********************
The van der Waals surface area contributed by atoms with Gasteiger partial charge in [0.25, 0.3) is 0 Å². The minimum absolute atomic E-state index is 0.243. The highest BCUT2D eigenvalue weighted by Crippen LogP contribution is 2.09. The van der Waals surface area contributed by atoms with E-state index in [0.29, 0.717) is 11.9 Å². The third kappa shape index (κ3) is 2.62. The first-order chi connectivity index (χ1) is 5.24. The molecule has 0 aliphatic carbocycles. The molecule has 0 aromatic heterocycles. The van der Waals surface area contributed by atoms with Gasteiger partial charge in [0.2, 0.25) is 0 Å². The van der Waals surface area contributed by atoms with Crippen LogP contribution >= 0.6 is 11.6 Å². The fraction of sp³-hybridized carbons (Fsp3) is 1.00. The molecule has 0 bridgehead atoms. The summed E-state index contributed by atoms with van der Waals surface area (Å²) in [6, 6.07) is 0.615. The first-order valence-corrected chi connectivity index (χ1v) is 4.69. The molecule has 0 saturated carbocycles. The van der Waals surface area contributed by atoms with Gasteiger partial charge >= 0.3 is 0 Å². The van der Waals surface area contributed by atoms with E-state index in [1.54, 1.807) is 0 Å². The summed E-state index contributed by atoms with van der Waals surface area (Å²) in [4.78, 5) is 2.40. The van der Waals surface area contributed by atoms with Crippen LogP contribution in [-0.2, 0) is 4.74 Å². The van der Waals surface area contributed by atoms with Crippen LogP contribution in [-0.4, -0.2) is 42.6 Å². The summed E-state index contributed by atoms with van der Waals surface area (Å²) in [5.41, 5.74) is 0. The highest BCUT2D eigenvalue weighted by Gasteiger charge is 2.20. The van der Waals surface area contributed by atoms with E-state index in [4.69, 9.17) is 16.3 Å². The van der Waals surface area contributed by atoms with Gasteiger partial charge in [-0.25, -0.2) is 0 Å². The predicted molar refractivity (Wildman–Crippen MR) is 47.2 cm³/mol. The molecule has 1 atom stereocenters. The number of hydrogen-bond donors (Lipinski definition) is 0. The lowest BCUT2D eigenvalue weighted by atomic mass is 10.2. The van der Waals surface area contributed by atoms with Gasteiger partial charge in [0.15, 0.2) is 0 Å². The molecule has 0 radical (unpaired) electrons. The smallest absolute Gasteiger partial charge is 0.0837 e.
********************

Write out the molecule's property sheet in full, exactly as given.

The van der Waals surface area contributed by atoms with Gasteiger partial charge in [0.25, 0.3) is 0 Å². The minimum absolute atomic E-state index is 0.243. The highest BCUT2D eigenvalue weighted by Crippen LogP contribution is 2.09. The van der Waals surface area contributed by atoms with E-state index in [0.29, 0.717) is 11.9 Å². The third kappa shape index (κ3) is 2.62. The first-order chi connectivity index (χ1) is 5.24. The molecule has 0 aliphatic carbocycles. The molecule has 0 aromatic heterocycles. The van der Waals surface area contributed by atoms with Gasteiger partial charge in [0.2, 0.25) is 0 Å². The van der Waals surface area contributed by atoms with Crippen LogP contribution >= 0.6 is 11.6 Å². The fraction of sp³-hybridized carbons (Fsp3) is 1.00. The molecule has 0 bridgehead atoms. The summed E-state index contributed by atoms with van der Waals surface area (Å²) in [6, 6.07) is 0.615. The first-order valence-corrected chi connectivity index (χ1v) is 4.69. The molecule has 0 saturated carbocycles. The van der Waals surface area contributed by atoms with Gasteiger partial charge >= 0.3 is 0 Å². The van der Waals surface area contributed by atoms with E-state index in [1.54, 1.807) is 0 Å². The summed E-state index contributed by atoms with van der Waals surface area (Å²) in [4.78, 5) is 2.40. The van der Waals surface area contributed by atoms with Crippen LogP contribution in [-0.2, 0) is 4.74 Å². The van der Waals surface area contributed by atoms with Crippen LogP contribution in [-0.4, -0.2) is 42.6 Å². The summed E-state index contributed by atoms with van der Waals surface area (Å²) in [5.41, 5.74) is 0. The highest BCUT2D eigenvalue weighted by Gasteiger charge is 2.20. The van der Waals surface area contributed by atoms with E-state index in [4.69, 9.17) is 16.3 Å². The van der Waals surface area contributed by atoms with Gasteiger partial charge in [-0.25, -0.2) is 0 Å². The predicted molar refractivity (Wildman–Crippen MR) is 47.2 cm³/mol. The molecule has 1 atom stereocenters. The number of hydrogen-bond donors (Lipinski definition) is 0. The lowest BCUT2D eigenvalue weighted by atomic mass is 10.2. The van der Waals surface area contributed by atoms with Gasteiger partial charge in [0.15, 0.2) is 0 Å². The molecule has 0 radical (unpaired) electrons. The smallest absolute Gasteiger partial charge is 0.0837 e.